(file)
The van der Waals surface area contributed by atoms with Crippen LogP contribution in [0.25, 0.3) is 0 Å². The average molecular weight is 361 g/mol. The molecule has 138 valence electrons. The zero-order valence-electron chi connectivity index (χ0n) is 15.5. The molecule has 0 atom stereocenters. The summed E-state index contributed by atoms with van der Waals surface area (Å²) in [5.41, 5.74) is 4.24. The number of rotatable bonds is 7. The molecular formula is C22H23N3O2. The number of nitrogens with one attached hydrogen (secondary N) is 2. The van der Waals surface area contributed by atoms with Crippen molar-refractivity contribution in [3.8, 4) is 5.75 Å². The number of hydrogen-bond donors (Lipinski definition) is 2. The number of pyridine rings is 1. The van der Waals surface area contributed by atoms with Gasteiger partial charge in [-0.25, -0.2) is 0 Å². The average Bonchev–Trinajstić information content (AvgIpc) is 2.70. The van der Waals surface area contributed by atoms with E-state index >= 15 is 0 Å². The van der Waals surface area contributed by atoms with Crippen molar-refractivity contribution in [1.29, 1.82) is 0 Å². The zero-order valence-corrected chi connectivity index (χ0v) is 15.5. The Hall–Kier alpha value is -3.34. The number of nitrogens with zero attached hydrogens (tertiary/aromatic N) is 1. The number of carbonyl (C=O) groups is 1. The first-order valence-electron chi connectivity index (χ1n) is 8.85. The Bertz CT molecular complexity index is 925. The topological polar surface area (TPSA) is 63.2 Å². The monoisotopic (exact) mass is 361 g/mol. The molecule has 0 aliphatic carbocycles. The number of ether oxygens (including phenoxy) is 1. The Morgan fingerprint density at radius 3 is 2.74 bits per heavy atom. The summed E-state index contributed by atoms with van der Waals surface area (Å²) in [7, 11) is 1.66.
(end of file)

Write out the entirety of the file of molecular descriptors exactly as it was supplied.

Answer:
The van der Waals surface area contributed by atoms with Crippen LogP contribution in [0.25, 0.3) is 0 Å². The average molecular weight is 361 g/mol. The molecule has 138 valence electrons. The zero-order valence-electron chi connectivity index (χ0n) is 15.5. The molecule has 0 atom stereocenters. The summed E-state index contributed by atoms with van der Waals surface area (Å²) in [5.41, 5.74) is 4.24. The number of rotatable bonds is 7. The molecular formula is C22H23N3O2. The number of nitrogens with one attached hydrogen (secondary N) is 2. The van der Waals surface area contributed by atoms with Crippen molar-refractivity contribution in [3.8, 4) is 5.75 Å². The number of hydrogen-bond donors (Lipinski definition) is 2. The number of pyridine rings is 1. The van der Waals surface area contributed by atoms with Gasteiger partial charge in [-0.25, -0.2) is 0 Å². The average Bonchev–Trinajstić information content (AvgIpc) is 2.70. The van der Waals surface area contributed by atoms with E-state index >= 15 is 0 Å². The van der Waals surface area contributed by atoms with Crippen molar-refractivity contribution in [1.29, 1.82) is 0 Å². The zero-order valence-corrected chi connectivity index (χ0v) is 15.5. The Hall–Kier alpha value is -3.34. The number of nitrogens with zero attached hydrogens (tertiary/aromatic N) is 1. The number of carbonyl (C=O) groups is 1. The first-order valence-electron chi connectivity index (χ1n) is 8.85. The Bertz CT molecular complexity index is 925. The topological polar surface area (TPSA) is 63.2 Å². The monoisotopic (exact) mass is 361 g/mol. The molecule has 0 aliphatic carbocycles. The number of ether oxygens (including phenoxy) is 1. The Morgan fingerprint density at radius 3 is 2.74 bits per heavy atom. The summed E-state index contributed by atoms with van der Waals surface area (Å²) in [7, 11) is 1.66.